Despite the gradual lifting of Singapore’s circuit breaker measures, some parents may still choose to keep their little ones at home due to personal preferences. Moreover, during the period between now and when families can get back to their normal routines, social distancing measures will still need to be observed, and socialising and venturing out will be kept at a minimum.
For preschoolers and young children, this could mean that they miss out on opportunities to socialise, which is an important part of a child’s healthy development.
Dr Carol Loy, Curriculum Director at Kinderland shares a guide on how parents can help their little ones, across varying ages, to cope with these new social norms.
For babies (infant to 2 years)
Image credit: Kinderland
Ensure little ones are meeting their milestones, and constantly change up their environment, such as providing new toys that they can play with or play interactive games with them.
For example, at six months old, a toddler will begin to recognise objects. Parents can ride on their child’s expanding capabilities by getting them to recognise and pick two to three objects that they commonly play with to explore.
Between 9 months to 12 months is where a toddler is learning how to stand and is building his or her gross motor skills. At Kinderland, standing bars are used to provide aid and guidance to help toddlers strengthen their muscles and standing skills. During this period at home, parents can provide a similar form of support for their toddler, such as having the help of a sturdy low table to give them something to hold on to.
For toddlers (2 years to 4 years)
Image credit: Kinderland
At this age, children may not have sufficient vocabulary to express themselves properly and may act out through temper tantrums or becoming unlike themselves. Parents can experiment with various communication techniques or check out sensorial activities that they can do with their children.
⇒ Related Read: 6 Stay-Home Activities Your Kids Will Love
For example, parents can develop a sheet with pictures of objects, and have their child point to what they want, or act out what they want. Reading a book and engaging their child to role-play a character in the story helps them in expressing themselves as well.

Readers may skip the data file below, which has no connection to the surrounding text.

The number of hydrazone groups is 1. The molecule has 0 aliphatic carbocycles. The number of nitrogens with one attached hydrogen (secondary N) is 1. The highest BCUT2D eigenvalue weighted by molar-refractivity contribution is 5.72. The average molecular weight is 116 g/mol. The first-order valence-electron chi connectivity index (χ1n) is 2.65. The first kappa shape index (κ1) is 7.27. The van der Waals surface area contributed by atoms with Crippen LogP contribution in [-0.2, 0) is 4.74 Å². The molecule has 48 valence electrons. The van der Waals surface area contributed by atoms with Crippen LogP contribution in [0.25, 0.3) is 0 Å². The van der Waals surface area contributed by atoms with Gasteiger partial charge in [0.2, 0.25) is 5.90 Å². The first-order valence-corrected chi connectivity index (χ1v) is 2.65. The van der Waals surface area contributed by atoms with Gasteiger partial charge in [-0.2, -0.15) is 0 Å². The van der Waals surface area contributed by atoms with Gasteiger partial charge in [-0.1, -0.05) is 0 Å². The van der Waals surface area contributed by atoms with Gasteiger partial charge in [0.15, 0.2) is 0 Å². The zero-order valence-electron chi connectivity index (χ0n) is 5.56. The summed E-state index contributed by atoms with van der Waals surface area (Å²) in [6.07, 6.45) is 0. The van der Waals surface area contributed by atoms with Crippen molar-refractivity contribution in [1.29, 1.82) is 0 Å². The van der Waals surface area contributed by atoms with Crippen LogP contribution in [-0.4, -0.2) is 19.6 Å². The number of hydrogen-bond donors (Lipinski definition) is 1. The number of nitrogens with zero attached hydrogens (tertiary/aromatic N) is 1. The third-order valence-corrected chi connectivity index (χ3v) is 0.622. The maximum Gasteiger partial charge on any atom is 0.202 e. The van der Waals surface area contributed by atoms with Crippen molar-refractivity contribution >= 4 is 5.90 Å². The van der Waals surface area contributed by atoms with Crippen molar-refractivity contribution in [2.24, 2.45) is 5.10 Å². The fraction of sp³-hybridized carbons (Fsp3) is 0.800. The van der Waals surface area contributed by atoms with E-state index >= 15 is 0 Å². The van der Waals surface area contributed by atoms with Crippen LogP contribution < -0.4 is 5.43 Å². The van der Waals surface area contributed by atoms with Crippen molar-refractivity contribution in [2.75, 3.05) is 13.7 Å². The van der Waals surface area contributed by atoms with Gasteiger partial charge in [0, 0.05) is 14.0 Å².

Encouraging imaginative play can also help children express emotions or thoughts they are unable to verbally express or are confused about, especially if they are younger, as they may not have the language skills to talk about their emotions yet.
For older children (4 years to 6 years)
As they grow older, children should be able to express themselves better. Hence, a way to keep them stimulated is to get them thinking of how things run at home, for example, how the light turns on with just a switch.
Parents can and should also constantly check in with their child to ensure that they understand the current situation and involve them in creating a routine that will provide some semblance of normalcy. Encouraging them to share their feelings or rationale behind doing certain things will help them to express themselves better.
With families facing sequestered time at home, it wouldn’t be surprising to know that parents have set up schedules for playtime activities, chores and routines for their children to follow. However, parents should also consider this as a perfect opportunity to turn the focus to core family values.
Come up with a list of values that suits the family’s needs, and are applicable to everyone in the family, regardless of age. Discuss the list as a family and ensure that the children respond with an example so that they understand what it means. Here are some examples:
Beating the isolation blues
Younger children may experience emotional distress when their routines have been disrupted. The loss of normalcy in their lives can be overwhelming for the limited coping skills children have.
As children process information over time, they may have a better understanding of the situation after a week or two. Parents should communicate regularly about the current happenings and how the child is feeling, even if it seems repetitive.
⇒ Related Read: 10 Ways to Help Kids Cope With the COVID-19 Pandemic
Therefore, the most important thing would be for parents to consciously try to model a sense of emotional wellbeing and calmness, even where they are stressed or anxious. Children are more attuned to and will take cues from the actions and body language of the people around them than to their words, and will pick up if their parents are in distress.
This article is contributed by Dr Carol Loy, Curriculum Director at Kinderland.
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